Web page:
“We are still treating adaptation as a series of projects and programs. What we’re really after is a wholesale adjustment in how we understand risk, how we invest or allocate resources, how we plan our futures.”

Anne Hammill IISD Senior Director, Resilience

19% 5%

establish the critical foundations they need to plan for and implement adaptation, as well as tracking progress and learning from their efforts so adaptation becomes the new normal. Taking this longer-term view also speaks to being more flexible in supporting developing countries, allowing for course corrections and emerging needs as climate conditions evolve, and as climate impacts are experienced.

OFQ: What’s the biggest obstacle to successful adaptation? AH: I don’t want to speak for developing countries, but I feel like a big part of the answer from stakeholders based in these regions would emphasize the availability of financial and technical resources. They have the will, they have ideas, and they are ready to move. I personally feel like we still have some significant institutional and governance obstacles to overcome to see sustained, successful adaptation. We are still treating adaptation as a series of projects and programs. What we’re really after is a wholesale adjustment in how we understand risk, how we invest or allocate resources, how we plan our futures. I don’t know that decision-makers – from the household to national government levels – have really internalized this.

OFQ: Are there any examples of where whole systems have already changed in the face of climate impact? AH: I know of examples of communities that

have relocated due to climate impacts. We are hearing about this in Small Islands Developing States, such as Fiji. There, in 2014, the village of Vunidogoloa became the first village in Fiji to be relocated due to climate change. After decades of building seawalls, relocating individual houses and adjusting the construction of new houses, it became too much for them to deal with the recurrent flooding. They put in a request to the government to move the entire village inland. In January 2014, over the course of three days, Vunidogoloa’s 132 inhabitants moved their belongings 2 km inland to establish a new village called Kenani. While the change was needed and welcome, it was not easy. Livelihoods were disrupted and the process of abandoning land, which is so core to the indigenous Fijian identity, was traumatic. Eighty more communities in Fiji are earmarked for potential future relocation.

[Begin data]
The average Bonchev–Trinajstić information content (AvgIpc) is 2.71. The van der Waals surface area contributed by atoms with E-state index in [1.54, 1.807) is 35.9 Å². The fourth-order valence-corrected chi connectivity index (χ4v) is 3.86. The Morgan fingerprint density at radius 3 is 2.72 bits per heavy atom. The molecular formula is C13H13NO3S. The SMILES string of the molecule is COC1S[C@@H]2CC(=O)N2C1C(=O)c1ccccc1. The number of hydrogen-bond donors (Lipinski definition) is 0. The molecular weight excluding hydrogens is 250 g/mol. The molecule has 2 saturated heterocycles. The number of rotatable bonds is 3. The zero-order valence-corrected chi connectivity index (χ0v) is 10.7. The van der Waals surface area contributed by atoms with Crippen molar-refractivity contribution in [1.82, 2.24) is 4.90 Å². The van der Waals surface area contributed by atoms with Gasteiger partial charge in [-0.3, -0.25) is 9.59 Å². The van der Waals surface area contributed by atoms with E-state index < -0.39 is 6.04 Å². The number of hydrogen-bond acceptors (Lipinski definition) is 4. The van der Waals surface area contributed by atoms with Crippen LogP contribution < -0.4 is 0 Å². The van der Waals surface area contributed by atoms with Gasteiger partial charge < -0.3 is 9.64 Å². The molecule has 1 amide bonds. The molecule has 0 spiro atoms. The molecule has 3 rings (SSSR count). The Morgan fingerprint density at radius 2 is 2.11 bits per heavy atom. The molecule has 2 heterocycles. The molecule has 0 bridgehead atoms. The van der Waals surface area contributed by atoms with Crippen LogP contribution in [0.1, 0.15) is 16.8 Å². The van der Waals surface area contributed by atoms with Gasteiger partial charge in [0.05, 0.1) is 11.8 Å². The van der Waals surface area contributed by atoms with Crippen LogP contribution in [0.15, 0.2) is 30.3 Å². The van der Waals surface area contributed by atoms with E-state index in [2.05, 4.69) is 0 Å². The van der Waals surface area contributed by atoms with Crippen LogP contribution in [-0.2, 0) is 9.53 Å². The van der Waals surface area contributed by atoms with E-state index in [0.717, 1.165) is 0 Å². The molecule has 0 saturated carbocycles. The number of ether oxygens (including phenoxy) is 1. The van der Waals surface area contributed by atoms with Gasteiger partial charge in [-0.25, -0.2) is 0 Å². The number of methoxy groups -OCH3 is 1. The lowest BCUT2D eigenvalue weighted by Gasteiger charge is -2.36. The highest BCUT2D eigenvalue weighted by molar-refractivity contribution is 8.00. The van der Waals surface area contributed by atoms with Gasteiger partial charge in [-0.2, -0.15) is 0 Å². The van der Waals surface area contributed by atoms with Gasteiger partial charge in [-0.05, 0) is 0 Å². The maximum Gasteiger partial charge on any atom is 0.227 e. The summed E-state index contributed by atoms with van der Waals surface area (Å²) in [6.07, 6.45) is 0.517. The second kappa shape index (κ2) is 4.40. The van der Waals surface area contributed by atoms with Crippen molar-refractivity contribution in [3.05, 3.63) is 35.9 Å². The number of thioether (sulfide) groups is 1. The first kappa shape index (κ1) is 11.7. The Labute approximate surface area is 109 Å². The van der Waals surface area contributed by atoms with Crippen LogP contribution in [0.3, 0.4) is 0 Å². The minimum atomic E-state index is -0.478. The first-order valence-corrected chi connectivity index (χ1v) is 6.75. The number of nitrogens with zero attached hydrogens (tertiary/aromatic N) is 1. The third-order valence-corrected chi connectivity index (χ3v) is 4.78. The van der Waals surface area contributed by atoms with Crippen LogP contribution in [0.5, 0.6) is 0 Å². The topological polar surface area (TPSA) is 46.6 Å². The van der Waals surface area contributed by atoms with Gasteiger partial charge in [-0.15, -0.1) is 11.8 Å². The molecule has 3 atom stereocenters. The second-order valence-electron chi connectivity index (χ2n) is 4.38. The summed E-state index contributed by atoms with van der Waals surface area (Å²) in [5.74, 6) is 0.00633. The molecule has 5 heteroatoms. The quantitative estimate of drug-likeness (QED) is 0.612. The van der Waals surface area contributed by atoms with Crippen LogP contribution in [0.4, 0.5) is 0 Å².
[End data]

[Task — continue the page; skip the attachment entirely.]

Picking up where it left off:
OFQ: How optimistic are you that adaptation measures in developing countries will be able to cope with climate change going forward? AH: I’m optimistic in that there’s more attention and effort being paid to adaptation than before. And developing countries are taking action – no question. Is it sufficient? No. We still see too many communities experiencing harm and loss in the face of climate impacts. But we can get there.

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Proportion of finance from OECD countries to developing countries going toward adaptation

Proportion of tracked climate finance spent on adaptation

US$30bn US$180bn

Current spend on adaptation per year

Estimated investment in adaptation required per year between 2020 and 2030

PHOTO: 200f2 photography

PHOTO: Andrii Vodolazhskyi/

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